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Chilling internet searches by Las Vegas shooter revealed as 11 Minutes doc recounts victims’ horror during killing spree English Headline


LAS Vegas shooter Stephen Paddock made chilling internet searches days before the 2017 massacre that remains one of America’s most tragic mysteries.

The new documentary series 11 Minutes follows the harrowing shooting and its media storm aftermath as it’s revealed Paddock spent days researching before the event including searching the internet for “how to be a social media star.”

Las Vegas shooter Stephen Paddock made chilling internet searches days before the 2017 massacre

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Las Vegas shooter Stephen Paddock made chilling internet searches days before the 2017 massacreCredit: AP:Associated Press
Paddock searched 'how to be a social media star' among other things before killing 59 people in the largest mass shooting event in the country's history

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Paddock searched ‘how to be a social media star’ among other things before killing 59 people in the largest mass shooting event in the country’s historyCredit: AP
A new documentary titled 11 Minutes follows the stories of survivors and victims involved in the event

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A new documentary titled 11 Minutes follows the stories of survivors and victims involved in the eventCredit: AP
Film producer Ashley Hoff said 'We need to stop turning away, and we need to understand what going through this was like'

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Film producer Ashley Hoff said ‘We need to stop turning away, and we need to understand what going through this was like’Credit: AP:Associated Press

On October 1, 2017, Paddock opened fire on hundreds of festival-goers with his arsenal of semi-automatic weapons from a hotel room of the Mandalay Ray Resort Casino.

Paddock killed 59 people and injured more than 515 at a Las Vegas festival – making the horror event the deadliest mass shooting in American history.

Now, survivors of the shooting are coming forward with their stories in the new Paramount film which aims to highlight courage and survival amid frightful darkness.

“I’ve never felt more useful or more like the universe put me exactly where I was supposed to be,” said Ashley Hoff, the executive producer of 11 Minutes.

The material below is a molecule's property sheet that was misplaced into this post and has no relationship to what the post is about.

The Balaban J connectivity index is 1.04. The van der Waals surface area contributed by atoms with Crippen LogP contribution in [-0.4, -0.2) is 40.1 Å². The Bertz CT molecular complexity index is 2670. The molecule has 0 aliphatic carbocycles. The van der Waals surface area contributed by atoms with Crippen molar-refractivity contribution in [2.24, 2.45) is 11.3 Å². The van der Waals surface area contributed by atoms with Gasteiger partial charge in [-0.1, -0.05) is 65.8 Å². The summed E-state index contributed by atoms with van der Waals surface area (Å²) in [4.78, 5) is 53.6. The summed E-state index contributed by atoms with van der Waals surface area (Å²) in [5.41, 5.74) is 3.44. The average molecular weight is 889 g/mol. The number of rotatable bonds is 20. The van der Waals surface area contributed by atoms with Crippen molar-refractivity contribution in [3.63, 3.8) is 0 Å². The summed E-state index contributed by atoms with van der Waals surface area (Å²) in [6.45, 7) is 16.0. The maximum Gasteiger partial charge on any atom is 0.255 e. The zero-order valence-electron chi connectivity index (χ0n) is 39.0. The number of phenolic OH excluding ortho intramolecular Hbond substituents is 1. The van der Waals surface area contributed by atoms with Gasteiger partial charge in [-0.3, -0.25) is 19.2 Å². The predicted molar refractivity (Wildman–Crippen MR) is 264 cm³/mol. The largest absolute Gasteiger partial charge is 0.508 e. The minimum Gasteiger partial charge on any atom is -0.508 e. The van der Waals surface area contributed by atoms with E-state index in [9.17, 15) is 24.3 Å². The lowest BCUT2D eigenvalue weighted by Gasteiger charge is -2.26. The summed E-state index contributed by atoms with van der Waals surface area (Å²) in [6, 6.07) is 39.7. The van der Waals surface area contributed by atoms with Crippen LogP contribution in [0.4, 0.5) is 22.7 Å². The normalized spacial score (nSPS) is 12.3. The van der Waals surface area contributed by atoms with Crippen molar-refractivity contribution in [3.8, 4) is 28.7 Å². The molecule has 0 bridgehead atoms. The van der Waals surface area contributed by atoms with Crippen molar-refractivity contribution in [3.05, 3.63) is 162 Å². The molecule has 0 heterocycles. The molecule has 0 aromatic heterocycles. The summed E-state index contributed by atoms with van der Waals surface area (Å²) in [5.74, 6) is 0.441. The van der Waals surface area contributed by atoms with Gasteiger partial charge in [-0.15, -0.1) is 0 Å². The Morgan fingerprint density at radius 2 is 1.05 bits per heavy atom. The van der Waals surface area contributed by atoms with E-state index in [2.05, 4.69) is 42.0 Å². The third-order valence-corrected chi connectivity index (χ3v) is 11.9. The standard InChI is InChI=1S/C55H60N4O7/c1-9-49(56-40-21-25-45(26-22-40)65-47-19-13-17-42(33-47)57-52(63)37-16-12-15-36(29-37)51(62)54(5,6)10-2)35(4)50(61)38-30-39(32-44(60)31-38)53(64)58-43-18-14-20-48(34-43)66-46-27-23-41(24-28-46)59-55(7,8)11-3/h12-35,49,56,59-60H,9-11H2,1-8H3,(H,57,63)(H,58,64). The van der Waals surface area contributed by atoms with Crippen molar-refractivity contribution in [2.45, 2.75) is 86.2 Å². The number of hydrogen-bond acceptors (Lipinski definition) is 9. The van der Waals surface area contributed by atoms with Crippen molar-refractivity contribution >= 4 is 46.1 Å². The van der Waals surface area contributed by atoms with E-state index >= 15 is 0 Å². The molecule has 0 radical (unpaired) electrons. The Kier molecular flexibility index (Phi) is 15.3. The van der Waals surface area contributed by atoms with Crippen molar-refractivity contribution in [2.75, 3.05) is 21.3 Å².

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This sentiment might not be what you expect from a woman who narrowly escaped Jason Aldean’s concert with her life.

Hoff told the AP that she and her husband heard popping sounds at the show that they first dismissed as fireworks.

However, when she turned around to look at her husband, she witnessed a victim get struck in the face by a bullet.

The two fled, aiming to run away from where they heard the gunfire.

Hoff even had to shake off her cowboy boots while she made a mad dash for her life.

Thankfully, the couple escaped, and after a visit from the FBI, the future filmmaker saw the importance of sharing her story.

Nine months later, an FBI agent who was part of a little-known unit that returns property left behind by people caught in these incidents returned the cowboy boots.

Already working in the film business, Hoff thought this could be an intriguing gateway to tell the story and pursued other victims who were willing to recount their tragic experiences.

11 Minutes follows much of the day’s events including brutal cell phone videos and body cam footage recovered from the shooting.

“Is it easy to watch? No, but it shouldn’t be easy to watch,” said Sirius XM host Storme Warren who was onstage that night.

“I don’t know why you would tell the story if it were easy to watch.”

In the wake of the shooting, police recounted hearing the rings of cellphones among the bodies as people desperately called to check on their fallen loved ones.

Paddock killed himself before police barged into his hotel room, leaving his motivations a massive mystery.

The mass murderer, 64, is understood to have smashed the window of his hotel room with a hammer, giving himself a deadly sniper position.

Paddock used tripods to steady his weapons so he could unleash a hail of bullets onto the Route 91 music festival crowd of 40,000.

Despite the frustrating mystery and tragic deaths, Hoff encourages people to watch her film and hang it for goodness at the end.

“There are extraordinary acts of courage and human beings helping human beings,” said Zirinsky, chief of the See It Now Studios production company.

“They’re just regular people. In the darkest hours, people found each other.”

The four-part documentary debuts Tuesday on the Paramount+ streaming service.

Hoff said she made the film with the intention of looking evil in the face and in order to be galvanized to create effective change.

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“We need to stop turning away, and we need to understand what going through this was like,” she said.

“It changes a person forever.”





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